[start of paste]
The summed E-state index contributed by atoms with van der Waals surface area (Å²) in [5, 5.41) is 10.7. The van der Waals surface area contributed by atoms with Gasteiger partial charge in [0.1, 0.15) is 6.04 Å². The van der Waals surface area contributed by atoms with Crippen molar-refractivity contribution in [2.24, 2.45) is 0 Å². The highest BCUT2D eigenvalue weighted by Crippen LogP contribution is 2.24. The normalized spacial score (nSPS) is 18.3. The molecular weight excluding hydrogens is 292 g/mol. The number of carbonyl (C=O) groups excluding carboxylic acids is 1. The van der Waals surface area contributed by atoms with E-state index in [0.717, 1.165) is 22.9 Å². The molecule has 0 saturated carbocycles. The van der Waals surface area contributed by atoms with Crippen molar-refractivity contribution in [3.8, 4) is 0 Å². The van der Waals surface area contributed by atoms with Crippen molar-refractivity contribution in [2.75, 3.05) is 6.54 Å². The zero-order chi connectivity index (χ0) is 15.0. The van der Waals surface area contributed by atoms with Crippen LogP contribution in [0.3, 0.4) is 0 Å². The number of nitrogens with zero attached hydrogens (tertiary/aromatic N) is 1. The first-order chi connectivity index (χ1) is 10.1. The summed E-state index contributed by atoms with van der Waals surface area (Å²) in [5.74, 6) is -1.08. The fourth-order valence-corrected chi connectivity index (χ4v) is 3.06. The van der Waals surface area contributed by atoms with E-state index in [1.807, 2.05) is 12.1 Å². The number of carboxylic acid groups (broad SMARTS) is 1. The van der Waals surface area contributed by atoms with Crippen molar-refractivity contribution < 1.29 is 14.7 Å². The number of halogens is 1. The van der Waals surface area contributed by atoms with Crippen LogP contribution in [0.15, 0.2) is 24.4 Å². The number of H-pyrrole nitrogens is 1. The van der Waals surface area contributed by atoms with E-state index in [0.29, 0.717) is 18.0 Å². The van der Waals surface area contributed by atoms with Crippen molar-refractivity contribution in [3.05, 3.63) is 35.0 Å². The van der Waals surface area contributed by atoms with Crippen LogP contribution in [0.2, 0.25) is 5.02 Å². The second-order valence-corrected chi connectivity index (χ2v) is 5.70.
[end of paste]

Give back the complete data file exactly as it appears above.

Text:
The summed E-state index contributed by atoms with van der Waals surface area (Å²) in [5, 5.41) is 10.7. The van der Waals surface area contributed by atoms with Gasteiger partial charge in [0.1, 0.15) is 6.04 Å². The van der Waals surface area contributed by atoms with Crippen molar-refractivity contribution in [2.24, 2.45) is 0 Å². The highest BCUT2D eigenvalue weighted by Crippen LogP contribution is 2.24. The normalized spacial score (nSPS) is 18.3. The molecular weight excluding hydrogens is 292 g/mol. The number of carbonyl (C=O) groups excluding carboxylic acids is 1. The van der Waals surface area contributed by atoms with E-state index in [0.717, 1.165) is 22.9 Å². The molecule has 0 saturated carbocycles. The van der Waals surface area contributed by atoms with Crippen molar-refractivity contribution in [3.8, 4) is 0 Å². The van der Waals surface area contributed by atoms with Crippen molar-refractivity contribution in [2.75, 3.05) is 6.54 Å². The zero-order chi connectivity index (χ0) is 15.0. The van der Waals surface area contributed by atoms with Crippen LogP contribution in [0.3, 0.4) is 0 Å². The number of nitrogens with zero attached hydrogens (tertiary/aromatic N) is 1. The first-order chi connectivity index (χ1) is 10.1. The summed E-state index contributed by atoms with van der Waals surface area (Å²) in [5.74, 6) is -1.08. The fourth-order valence-corrected chi connectivity index (χ4v) is 3.06. The van der Waals surface area contributed by atoms with E-state index in [1.807, 2.05) is 12.1 Å². The number of carboxylic acid groups (broad SMARTS) is 1. The van der Waals surface area contributed by atoms with Crippen molar-refractivity contribution < 1.29 is 14.7 Å². The number of halogens is 1. The van der Waals surface area contributed by atoms with Crippen LogP contribution in [0.15, 0.2) is 24.4 Å². The number of H-pyrrole nitrogens is 1. The van der Waals surface area contributed by atoms with E-state index in [0.29, 0.717) is 18.0 Å². The van der Waals surface area contributed by atoms with Crippen molar-refractivity contribution in [3.05, 3.63) is 35.0 Å². The van der Waals surface area contributed by atoms with Crippen LogP contribution in [0.2, 0.25) is 5.02 Å². The second-order valence-corrected chi connectivity index (χ2v) is 5.70.